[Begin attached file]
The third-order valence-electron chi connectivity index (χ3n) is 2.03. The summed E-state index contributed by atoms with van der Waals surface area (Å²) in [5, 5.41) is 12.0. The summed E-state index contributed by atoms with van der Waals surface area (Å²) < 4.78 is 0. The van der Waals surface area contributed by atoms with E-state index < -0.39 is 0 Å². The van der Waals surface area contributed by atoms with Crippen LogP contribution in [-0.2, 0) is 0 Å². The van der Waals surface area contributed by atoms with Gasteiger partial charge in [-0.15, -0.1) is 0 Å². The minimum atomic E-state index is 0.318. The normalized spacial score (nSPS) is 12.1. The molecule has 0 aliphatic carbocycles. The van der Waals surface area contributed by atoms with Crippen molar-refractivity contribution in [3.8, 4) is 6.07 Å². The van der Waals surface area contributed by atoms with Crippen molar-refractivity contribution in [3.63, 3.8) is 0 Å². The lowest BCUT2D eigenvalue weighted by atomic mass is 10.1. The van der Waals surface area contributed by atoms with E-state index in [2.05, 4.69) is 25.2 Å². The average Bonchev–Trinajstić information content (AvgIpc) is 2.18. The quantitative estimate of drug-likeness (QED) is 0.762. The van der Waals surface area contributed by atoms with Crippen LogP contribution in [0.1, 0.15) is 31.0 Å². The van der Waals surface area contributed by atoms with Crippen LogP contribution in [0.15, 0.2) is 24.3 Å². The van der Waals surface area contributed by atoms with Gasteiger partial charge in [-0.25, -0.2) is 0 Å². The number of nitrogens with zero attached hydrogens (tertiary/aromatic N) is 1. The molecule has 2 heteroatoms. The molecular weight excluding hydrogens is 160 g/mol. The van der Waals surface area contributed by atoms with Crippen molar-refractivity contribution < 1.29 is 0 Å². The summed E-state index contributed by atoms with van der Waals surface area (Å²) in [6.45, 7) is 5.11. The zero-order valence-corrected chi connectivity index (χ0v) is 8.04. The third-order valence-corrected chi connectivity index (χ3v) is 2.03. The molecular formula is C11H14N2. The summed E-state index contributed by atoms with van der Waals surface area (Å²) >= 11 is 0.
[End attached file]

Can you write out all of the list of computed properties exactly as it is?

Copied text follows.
The third-order valence-electron chi connectivity index (χ3n) is 2.03. The summed E-state index contributed by atoms with van der Waals surface area (Å²) in [5, 5.41) is 12.0. The summed E-state index contributed by atoms with van der Waals surface area (Å²) < 4.78 is 0. The van der Waals surface area contributed by atoms with E-state index < -0.39 is 0 Å². The van der Waals surface area contributed by atoms with Crippen LogP contribution in [-0.2, 0) is 0 Å². The van der Waals surface area contributed by atoms with Gasteiger partial charge in [-0.15, -0.1) is 0 Å². The minimum atomic E-state index is 0.318. The normalized spacial score (nSPS) is 12.1. The molecule has 0 aliphatic carbocycles. The van der Waals surface area contributed by atoms with Crippen molar-refractivity contribution in [3.8, 4) is 6.07 Å². The van der Waals surface area contributed by atoms with Crippen molar-refractivity contribution in [3.63, 3.8) is 0 Å². The lowest BCUT2D eigenvalue weighted by atomic mass is 10.1. The van der Waals surface area contributed by atoms with E-state index in [2.05, 4.69) is 25.2 Å². The average Bonchev–Trinajstić information content (AvgIpc) is 2.18. The quantitative estimate of drug-likeness (QED) is 0.762. The van der Waals surface area contributed by atoms with Crippen LogP contribution in [0.1, 0.15) is 31.0 Å². The van der Waals surface area contributed by atoms with Crippen LogP contribution in [0.15, 0.2) is 24.3 Å². The van der Waals surface area contributed by atoms with Gasteiger partial charge in [-0.25, -0.2) is 0 Å². The number of nitrogens with zero attached hydrogens (tertiary/aromatic N) is 1. The molecule has 2 heteroatoms. The molecular weight excluding hydrogens is 160 g/mol. The van der Waals surface area contributed by atoms with Crippen molar-refractivity contribution < 1.29 is 0 Å². The summed E-state index contributed by atoms with van der Waals surface area (Å²) in [6.45, 7) is 5.11. The zero-order valence-corrected chi connectivity index (χ0v) is 8.04. The third-order valence-corrected chi connectivity index (χ3v) is 2.03. The molecular formula is C11H14N2. The summed E-state index contributed by atoms with van der Waals surface area (Å²) >= 11 is 0.